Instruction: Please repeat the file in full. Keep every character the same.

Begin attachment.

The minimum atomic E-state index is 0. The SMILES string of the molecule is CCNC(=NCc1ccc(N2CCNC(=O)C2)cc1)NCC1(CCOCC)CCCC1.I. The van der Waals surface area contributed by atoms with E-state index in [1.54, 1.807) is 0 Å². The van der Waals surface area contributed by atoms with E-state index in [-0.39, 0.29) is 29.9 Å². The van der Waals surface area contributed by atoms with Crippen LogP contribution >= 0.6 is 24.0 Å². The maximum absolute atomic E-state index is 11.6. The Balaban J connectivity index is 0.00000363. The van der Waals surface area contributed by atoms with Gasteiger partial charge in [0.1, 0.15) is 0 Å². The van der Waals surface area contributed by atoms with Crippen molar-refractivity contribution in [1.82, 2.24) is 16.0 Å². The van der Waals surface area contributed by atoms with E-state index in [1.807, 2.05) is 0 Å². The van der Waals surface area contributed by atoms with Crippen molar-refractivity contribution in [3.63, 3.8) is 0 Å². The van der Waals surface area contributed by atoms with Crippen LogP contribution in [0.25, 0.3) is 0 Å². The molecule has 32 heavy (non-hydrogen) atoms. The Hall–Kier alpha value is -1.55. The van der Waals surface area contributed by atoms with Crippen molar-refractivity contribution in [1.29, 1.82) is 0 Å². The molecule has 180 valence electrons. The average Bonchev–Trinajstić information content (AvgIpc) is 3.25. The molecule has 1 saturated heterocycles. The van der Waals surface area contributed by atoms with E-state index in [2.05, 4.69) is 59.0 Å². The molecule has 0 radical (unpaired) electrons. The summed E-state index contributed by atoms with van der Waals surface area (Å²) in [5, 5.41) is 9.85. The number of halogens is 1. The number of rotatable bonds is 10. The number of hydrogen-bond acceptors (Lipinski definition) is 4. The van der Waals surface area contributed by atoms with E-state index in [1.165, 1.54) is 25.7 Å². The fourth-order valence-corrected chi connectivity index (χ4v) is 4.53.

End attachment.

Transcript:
The minimum atomic E-state index is 0. The SMILES string of the molecule is CCNC(=NCc1ccc(N2CCNC(=O)C2)cc1)NCC1(CCOCC)CCCC1.I. The van der Waals surface area contributed by atoms with E-state index in [1.54, 1.807) is 0 Å². The van der Waals surface area contributed by atoms with E-state index in [-0.39, 0.29) is 29.9 Å². The van der Waals surface area contributed by atoms with Crippen LogP contribution >= 0.6 is 24.0 Å². The maximum absolute atomic E-state index is 11.6. The Balaban J connectivity index is 0.00000363. The van der Waals surface area contributed by atoms with Gasteiger partial charge in [0.1, 0.15) is 0 Å². The van der Waals surface area contributed by atoms with Crippen molar-refractivity contribution in [1.82, 2.24) is 16.0 Å². The van der Waals surface area contributed by atoms with E-state index in [1.807, 2.05) is 0 Å². The van der Waals surface area contributed by atoms with Crippen molar-refractivity contribution in [3.63, 3.8) is 0 Å². The van der Waals surface area contributed by atoms with Crippen LogP contribution in [0.25, 0.3) is 0 Å². The molecule has 32 heavy (non-hydrogen) atoms. The Hall–Kier alpha value is -1.55. The van der Waals surface area contributed by atoms with Crippen molar-refractivity contribution in [1.29, 1.82) is 0 Å². The molecule has 180 valence electrons. The average Bonchev–Trinajstić information content (AvgIpc) is 3.25. The molecule has 1 saturated heterocycles. The van der Waals surface area contributed by atoms with E-state index in [2.05, 4.69) is 59.0 Å². The molecule has 0 radical (unpaired) electrons. The summed E-state index contributed by atoms with van der Waals surface area (Å²) in [5, 5.41) is 9.85. The number of halogens is 1. The number of rotatable bonds is 10. The number of hydrogen-bond acceptors (Lipinski definition) is 4. The van der Waals surface area contributed by atoms with E-state index in [1.165, 1.54) is 25.7 Å². The fourth-order valence-corrected chi connectivity index (χ4v) is 4.53.